This book probably doesn't offer much for the non-fan. However, Block offers interesting thoughts as to how myths based on mere conjecture come to be accepted as historical fact. The jingoism prevalent at the turn of the 20th century led many to "prove" that baseball was a purely American invention. The fact that these claims were entirely unsupported didn't matter - they reaffirmed what people wanted to believe. Why question them? Intellectual curiosity? For shame...

      This tendency is hardly exclusive to baseball. How many apocryphal tales became accepted as legitimate history? Washington and the cherry tree? Surely there have been others, too.

    2. 'The fact that these claims were entirely unsupported didn't matter - they reaffirmed what people wanted to believe.'

      This, I have learned, is the human condition -- unless we try *really* hard for it to be otherwise. It's an uphill battle, though. All the way. But the mind has muscle memory, too.

    3. And yeah, Steve Dallas is a postmodern neoclassic archestereotype. (I'm just makin' up words, here. Pullin' 'em out of my pocket and throwin' 'em around like legal tender.)

    4. Many years ago now, I read an excellent book entitled "The Mozart Myths" by William Stafford which debunked the various theories about the composer's death. While all of the Mozart stuff was inherently interesting to me, the real point of the book was exhibiting the difficulties of trying to piece together reliable biographical information about anyone after they're dead. Most of what anybody knew about Mozart was from his correspondence. While there was a lot in the letters, there were also plenty of gaps left to fill. As far as the official historical record was concerned, whoever came up with the best story carried the day.

    5. For the last two months, I have been researching a particular event for my next novel. It is about a group of people whose towering contribution to the human family has created a sharp division in history but has not had a lot of airplay in fiction. In fact, I have only found one other novel with this historic backdrop and the storyline was a murder mystery that happened to be set in that town as opposed to an exploration of its inception and what really happened there.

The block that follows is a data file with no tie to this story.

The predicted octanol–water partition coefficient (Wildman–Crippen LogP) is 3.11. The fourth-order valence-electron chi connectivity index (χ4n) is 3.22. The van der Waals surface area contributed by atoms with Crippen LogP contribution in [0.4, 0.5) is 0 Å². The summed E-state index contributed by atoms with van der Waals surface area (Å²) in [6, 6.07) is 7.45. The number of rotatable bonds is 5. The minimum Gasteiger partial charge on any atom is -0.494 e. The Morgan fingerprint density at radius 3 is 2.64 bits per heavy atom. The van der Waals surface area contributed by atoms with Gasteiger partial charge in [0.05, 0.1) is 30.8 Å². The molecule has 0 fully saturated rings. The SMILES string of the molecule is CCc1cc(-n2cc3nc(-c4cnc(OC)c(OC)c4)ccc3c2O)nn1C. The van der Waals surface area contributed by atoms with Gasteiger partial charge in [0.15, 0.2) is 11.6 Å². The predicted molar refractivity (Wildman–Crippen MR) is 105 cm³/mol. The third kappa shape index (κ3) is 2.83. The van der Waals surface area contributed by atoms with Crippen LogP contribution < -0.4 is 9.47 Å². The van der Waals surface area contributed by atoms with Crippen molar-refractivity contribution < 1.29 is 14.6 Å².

Most of what I have collected are memoirs written by the wives of the major players published by the historical society. They have not enjoyed wide distribution. I have been in contact with a couple of descendants from people who were involved and have visited the area three times since I began the project. In trying to piece together the facts of a two-year period shrouded in secrecy, I have held at the forefront of my mind the knowledge that, should I achieve what I want to with this piece of historical fiction (which, as a reader of primarily non-fiction, I am deeply invested in factual fidelity,) my story or version of the events will be among the ones that shapes the popular imagination on the period.

      As you say, whoever comes up with the best story carries the day. It's a thrilling, emotionally- and intellectually-stimulating challenge and I have hoped, every day since I've begun down this path, that I will be able rise to the occasion.

    6. It sounds like a fascinating project. As you suggest, exhaustive research is the key to doing it right. I look forward to the end result.